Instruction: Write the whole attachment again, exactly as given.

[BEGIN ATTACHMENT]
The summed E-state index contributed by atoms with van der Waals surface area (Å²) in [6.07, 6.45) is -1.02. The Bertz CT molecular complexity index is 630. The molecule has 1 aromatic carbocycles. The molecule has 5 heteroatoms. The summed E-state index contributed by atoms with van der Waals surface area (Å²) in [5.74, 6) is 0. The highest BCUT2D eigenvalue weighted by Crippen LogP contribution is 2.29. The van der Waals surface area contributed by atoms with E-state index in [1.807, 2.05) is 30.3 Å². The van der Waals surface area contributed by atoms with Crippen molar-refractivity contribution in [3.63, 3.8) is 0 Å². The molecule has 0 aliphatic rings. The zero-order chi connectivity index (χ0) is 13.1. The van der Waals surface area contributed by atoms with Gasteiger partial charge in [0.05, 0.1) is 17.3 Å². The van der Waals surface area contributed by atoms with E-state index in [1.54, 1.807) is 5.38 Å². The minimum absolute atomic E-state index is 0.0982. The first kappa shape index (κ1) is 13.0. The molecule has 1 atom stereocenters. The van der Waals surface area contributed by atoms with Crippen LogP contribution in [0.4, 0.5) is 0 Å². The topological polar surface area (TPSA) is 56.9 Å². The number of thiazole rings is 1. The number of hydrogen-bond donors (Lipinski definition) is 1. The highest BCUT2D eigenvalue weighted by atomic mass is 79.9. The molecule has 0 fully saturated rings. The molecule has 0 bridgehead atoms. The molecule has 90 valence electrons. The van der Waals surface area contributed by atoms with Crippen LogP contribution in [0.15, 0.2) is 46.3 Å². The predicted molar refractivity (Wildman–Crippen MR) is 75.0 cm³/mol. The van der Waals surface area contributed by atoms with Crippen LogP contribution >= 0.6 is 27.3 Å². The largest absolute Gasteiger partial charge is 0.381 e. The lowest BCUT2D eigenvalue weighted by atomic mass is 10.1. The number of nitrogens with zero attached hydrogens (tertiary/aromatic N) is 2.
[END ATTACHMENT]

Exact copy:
The summed E-state index contributed by atoms with van der Waals surface area (Å²) in [6.07, 6.45) is -1.02. The Bertz CT molecular complexity index is 630. The molecule has 1 aromatic carbocycles. The molecule has 5 heteroatoms. The summed E-state index contributed by atoms with van der Waals surface area (Å²) in [5.74, 6) is 0. The highest BCUT2D eigenvalue weighted by Crippen LogP contribution is 2.29. The van der Waals surface area contributed by atoms with E-state index in [1.807, 2.05) is 30.3 Å². The van der Waals surface area contributed by atoms with Crippen molar-refractivity contribution in [3.63, 3.8) is 0 Å². The molecule has 0 aliphatic rings. The zero-order chi connectivity index (χ0) is 13.1. The van der Waals surface area contributed by atoms with Gasteiger partial charge in [0.05, 0.1) is 17.3 Å². The van der Waals surface area contributed by atoms with E-state index in [1.54, 1.807) is 5.38 Å². The minimum absolute atomic E-state index is 0.0982. The first kappa shape index (κ1) is 13.0. The molecule has 1 atom stereocenters. The van der Waals surface area contributed by atoms with Crippen LogP contribution in [0.4, 0.5) is 0 Å². The topological polar surface area (TPSA) is 56.9 Å². The number of thiazole rings is 1. The number of hydrogen-bond donors (Lipinski definition) is 1. The highest BCUT2D eigenvalue weighted by atomic mass is 79.9. The molecule has 0 fully saturated rings. The molecule has 0 bridgehead atoms. The molecule has 90 valence electrons. The van der Waals surface area contributed by atoms with Crippen LogP contribution in [0.15, 0.2) is 46.3 Å². The predicted molar refractivity (Wildman–Crippen MR) is 75.0 cm³/mol. The van der Waals surface area contributed by atoms with Crippen LogP contribution >= 0.6 is 27.3 Å². The largest absolute Gasteiger partial charge is 0.381 e. The lowest BCUT2D eigenvalue weighted by atomic mass is 10.1. The number of nitrogens with zero attached hydrogens (tertiary/aromatic N) is 2.